February 18, 2008 Carbon capture and storage has been touted as a method for slashing carbon emissions in power plants – now researchers at the Georgia Institute of Technology say it can be used to combat one of the most widespread greenhouse gas offenders: the automobile. Georgia Tech has outlined a concept system where carbon is isolated from fossil fuels, disposed of at a refueling station, and eventually recycled into new fuel. Not only is the closed-loop cycle carbon emission free, it is also renewable and efficient.
Nearly two-thirds of global carbon emissions are created by smaller polluters, including automobiles. The Georgia Tech concept car uses an onboard fuel processor to separate the hydrogen and carbon elements in liquid hydrocarbon fuels. The hydrogen then powers the engine, while the carbon is stored on board.
Carbon capturing eliminates the problem of carbon emissions, but is still left with the task of carbon disposal – which, in keeping with the concept, should ideally be both cost-effective and environmentally friendly. Scientists have suggested that carbon could be injected into underground geological formations, where it would potentially remain for millions of years. Dissolving the carbon deep under the ocean is another possibility, though this has the potential to increase ocean acidity and kill ocean organisms.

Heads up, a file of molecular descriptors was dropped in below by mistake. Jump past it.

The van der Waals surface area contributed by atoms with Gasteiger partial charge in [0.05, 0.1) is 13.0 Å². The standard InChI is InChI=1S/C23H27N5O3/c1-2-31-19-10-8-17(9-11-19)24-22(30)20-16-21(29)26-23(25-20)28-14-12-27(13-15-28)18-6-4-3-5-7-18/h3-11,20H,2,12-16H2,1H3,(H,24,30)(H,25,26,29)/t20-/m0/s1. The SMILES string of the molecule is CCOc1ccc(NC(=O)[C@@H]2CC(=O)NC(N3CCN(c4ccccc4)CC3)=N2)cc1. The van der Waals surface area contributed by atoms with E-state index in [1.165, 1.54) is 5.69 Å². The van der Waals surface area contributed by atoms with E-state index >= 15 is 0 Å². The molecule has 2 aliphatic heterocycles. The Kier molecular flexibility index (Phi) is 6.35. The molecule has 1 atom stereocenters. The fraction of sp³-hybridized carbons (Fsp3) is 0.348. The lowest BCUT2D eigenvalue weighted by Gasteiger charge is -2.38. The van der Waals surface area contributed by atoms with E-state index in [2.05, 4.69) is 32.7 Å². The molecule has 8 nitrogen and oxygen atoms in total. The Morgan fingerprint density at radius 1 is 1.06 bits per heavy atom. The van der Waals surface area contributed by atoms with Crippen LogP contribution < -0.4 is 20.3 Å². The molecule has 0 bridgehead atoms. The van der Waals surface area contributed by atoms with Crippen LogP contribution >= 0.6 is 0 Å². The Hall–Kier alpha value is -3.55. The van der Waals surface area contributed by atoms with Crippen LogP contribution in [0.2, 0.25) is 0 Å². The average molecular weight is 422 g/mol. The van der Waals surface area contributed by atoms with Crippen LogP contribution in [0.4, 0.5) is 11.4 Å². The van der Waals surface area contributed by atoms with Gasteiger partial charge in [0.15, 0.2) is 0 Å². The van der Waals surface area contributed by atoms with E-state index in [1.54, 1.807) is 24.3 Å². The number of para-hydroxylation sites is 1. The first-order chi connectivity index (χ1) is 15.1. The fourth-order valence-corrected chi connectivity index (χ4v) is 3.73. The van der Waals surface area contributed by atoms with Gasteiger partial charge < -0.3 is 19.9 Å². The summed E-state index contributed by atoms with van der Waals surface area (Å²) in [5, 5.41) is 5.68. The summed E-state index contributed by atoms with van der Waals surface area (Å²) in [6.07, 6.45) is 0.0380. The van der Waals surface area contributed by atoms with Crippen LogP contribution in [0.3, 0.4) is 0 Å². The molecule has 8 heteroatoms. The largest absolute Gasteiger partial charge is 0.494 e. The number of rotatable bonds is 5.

The researchers at Georgia Tech hope that a yet-to-be-developed method for synthesizing liquid fuel from carbon and water will be the final step in a truly renewable and clean energy cycle. They have already succeeded in creating a fuel processor capable of separating the carbon and hydrogen in liquid fuel - the CO2/H2 Active Membrane Piston, or CHAMP, reactor.
“Presently, we have an unsustainable carbon-based economy with several severe limitations, including a limited supply of fossil fuels, high cost and carbon dioxide pollution,” said Andrei Fedorov, associate professor in the Woodruff School of Mechanical Engineering at Georgia Tech and a lead researcher on the project. “We wanted to create a practical and sustainable energy strategy for automobiles that could solve each of those limitations, eventually using renewable energy sources and in an environmentally conscious way.”
Carbon capture technology is a unique method of combating climate change – it uses the harmful material itself as a further source of power. The “having your cake and eating it too” principle is very appealing to the power industry, which has begun to incorporate carbon catching systems into power plants.
The Georgia Tech research was published in Energy Conversion and Management. The research was funded by NASA, the U.S. Department of Defense NDSEG Fellowship Program and Georgia Tech’s CEO (Creating Energy Options) Program.
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